Christie’s Middle East chairman Michael Jeha is leaving the auction house at the end of March. This departure, confirmed by Jeha in an interview with The Art Newspaper, was made as a personal decision on behalf of his family, he says. He will be relocating from Dubai back to London, where he grew up.
The news comes after a rocky few years in Christie’s Middle East department. Once the dominant house in the region, it reduced its Middle East auction calendar in 2020, axing the contemporary spring sale that was held in Dubai, and keeping only the autumn sale in London. (Both auctions had been held in Dubai until 2017, when Christie’s moved the autumn offering to London.) In 2020 longtime specialist Hala Khayat left to become the regional director at Art Dubai, and Caroline Louca, the managing director of Christie’s Middle East in Dubai, left at the end of last year.
Jeha has been with Christie’s for 23 years and has been an architect of Christie’s Middle East operation. He moved there in 2006 to become managing director of the department, as Dubai became the centre of the explosion of art market interest in the region. Christie’s weathered the dip after the 2008 crash, but the auction market never fully rebounded.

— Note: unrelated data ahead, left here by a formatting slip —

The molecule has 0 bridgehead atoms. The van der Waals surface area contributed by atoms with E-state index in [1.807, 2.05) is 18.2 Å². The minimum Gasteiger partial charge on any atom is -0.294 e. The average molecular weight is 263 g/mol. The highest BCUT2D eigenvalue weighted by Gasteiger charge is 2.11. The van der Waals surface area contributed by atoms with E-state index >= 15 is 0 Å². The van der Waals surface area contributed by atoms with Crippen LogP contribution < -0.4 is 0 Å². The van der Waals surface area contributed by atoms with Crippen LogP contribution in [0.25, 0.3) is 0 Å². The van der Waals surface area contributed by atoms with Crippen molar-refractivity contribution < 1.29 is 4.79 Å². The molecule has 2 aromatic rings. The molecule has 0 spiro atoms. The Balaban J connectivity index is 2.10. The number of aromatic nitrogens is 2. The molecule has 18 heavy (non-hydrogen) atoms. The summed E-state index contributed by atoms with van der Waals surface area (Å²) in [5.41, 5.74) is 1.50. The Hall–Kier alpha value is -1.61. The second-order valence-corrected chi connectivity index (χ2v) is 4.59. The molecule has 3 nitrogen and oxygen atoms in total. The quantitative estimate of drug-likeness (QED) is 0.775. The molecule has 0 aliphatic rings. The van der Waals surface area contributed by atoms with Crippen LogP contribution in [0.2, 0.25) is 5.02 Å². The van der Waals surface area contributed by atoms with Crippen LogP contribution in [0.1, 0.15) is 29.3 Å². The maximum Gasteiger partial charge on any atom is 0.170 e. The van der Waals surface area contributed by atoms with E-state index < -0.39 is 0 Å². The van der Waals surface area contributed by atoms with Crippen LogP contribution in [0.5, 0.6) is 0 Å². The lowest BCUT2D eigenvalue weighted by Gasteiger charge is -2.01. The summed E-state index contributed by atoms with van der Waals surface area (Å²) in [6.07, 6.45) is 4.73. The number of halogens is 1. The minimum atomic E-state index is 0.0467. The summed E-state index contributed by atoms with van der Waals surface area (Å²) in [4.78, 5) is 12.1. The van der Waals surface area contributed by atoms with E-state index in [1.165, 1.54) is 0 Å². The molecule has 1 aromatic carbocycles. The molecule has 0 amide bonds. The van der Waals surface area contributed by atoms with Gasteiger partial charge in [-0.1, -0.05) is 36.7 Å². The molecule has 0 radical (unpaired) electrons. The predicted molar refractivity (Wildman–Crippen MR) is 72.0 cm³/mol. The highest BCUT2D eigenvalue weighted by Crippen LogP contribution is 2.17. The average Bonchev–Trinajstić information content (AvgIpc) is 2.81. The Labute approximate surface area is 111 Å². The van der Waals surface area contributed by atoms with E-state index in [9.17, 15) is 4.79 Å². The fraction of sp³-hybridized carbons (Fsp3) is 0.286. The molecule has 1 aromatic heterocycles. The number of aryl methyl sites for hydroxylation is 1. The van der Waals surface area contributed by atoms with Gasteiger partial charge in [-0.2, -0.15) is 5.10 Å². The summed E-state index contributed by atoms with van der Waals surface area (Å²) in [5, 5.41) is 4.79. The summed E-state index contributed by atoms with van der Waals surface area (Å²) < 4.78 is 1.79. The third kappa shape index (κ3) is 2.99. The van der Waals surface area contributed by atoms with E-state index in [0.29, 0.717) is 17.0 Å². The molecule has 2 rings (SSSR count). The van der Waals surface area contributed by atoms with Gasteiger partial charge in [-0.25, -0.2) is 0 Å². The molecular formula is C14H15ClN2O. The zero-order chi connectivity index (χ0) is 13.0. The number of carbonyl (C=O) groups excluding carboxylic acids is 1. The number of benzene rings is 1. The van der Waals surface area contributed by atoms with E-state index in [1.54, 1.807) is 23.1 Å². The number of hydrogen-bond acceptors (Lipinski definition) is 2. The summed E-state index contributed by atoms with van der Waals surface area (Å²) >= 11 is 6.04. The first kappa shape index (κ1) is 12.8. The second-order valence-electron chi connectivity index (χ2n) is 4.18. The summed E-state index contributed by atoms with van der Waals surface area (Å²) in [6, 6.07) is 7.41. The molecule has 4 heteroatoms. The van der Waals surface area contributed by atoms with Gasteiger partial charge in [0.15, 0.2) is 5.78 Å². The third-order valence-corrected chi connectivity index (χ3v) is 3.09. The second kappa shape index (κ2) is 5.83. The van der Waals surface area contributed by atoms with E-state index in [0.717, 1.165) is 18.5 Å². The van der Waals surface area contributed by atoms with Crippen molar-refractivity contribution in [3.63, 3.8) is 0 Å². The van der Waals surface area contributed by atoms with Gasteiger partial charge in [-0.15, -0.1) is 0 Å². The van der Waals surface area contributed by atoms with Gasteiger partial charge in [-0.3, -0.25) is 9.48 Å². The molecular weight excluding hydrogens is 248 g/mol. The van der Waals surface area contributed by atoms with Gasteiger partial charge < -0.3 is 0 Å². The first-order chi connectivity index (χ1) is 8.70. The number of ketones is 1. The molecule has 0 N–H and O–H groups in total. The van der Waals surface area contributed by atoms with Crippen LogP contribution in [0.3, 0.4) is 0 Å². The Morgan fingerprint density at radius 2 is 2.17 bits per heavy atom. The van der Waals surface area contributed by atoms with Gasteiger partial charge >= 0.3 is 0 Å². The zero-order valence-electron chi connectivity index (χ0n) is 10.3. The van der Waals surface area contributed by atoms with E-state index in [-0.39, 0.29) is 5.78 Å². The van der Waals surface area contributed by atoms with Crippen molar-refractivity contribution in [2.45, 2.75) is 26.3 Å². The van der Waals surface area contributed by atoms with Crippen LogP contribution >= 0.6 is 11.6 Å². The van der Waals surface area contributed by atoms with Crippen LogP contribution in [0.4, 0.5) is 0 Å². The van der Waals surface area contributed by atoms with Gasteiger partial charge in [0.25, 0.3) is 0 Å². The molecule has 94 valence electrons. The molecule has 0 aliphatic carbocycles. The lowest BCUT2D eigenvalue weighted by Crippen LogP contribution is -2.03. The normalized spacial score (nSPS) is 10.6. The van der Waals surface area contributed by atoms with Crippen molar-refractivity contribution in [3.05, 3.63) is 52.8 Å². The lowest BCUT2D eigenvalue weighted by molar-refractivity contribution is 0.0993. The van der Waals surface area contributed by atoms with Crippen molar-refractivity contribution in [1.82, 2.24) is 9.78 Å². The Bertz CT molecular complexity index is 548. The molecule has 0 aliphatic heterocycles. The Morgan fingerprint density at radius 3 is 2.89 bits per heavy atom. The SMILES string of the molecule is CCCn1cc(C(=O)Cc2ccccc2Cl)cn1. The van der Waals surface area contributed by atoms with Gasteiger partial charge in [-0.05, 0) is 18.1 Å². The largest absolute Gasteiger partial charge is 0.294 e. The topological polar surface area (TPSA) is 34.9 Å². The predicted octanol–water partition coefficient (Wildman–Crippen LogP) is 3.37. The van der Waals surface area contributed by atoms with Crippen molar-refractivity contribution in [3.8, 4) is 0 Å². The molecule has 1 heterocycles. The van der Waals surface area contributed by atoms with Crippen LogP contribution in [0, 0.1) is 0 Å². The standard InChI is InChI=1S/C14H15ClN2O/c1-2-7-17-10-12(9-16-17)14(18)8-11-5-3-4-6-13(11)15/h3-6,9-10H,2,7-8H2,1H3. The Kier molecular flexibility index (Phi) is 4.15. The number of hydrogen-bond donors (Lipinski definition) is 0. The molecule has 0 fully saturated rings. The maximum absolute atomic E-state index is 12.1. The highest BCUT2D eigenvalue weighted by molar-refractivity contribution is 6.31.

Several people active in the scene have noted that in recent years, Christie’s was being inactive in terms of seeking works and collectors in the region, with several poor auction results from 2020 onwards.
“There are structural weakness that have placed limitations on the progression” of the Modern and contemporary Middle East category, says Jeha. “The supply of top-quality Modern is becoming thinner and thinner across the board… And the contemporary side of the market hasn’t progressed the way anyone hoped it would, again due to structural limitations.”
But he says that many misunderstand the redefinition of Christie’s business in Dubai. Its offices in the DIFC complex have shifted to becoming a showroom for selling exhibitions, and it has grown to include luxury auctions, which, particularly watches, have been doing well.
“Middle East Modern and contemporary art remains important, but they are just part of a bigger operation now,” he says.
Jeha, who started as an intern out of college in Christie’s Impressionism department, says he is now looking forward to some time off.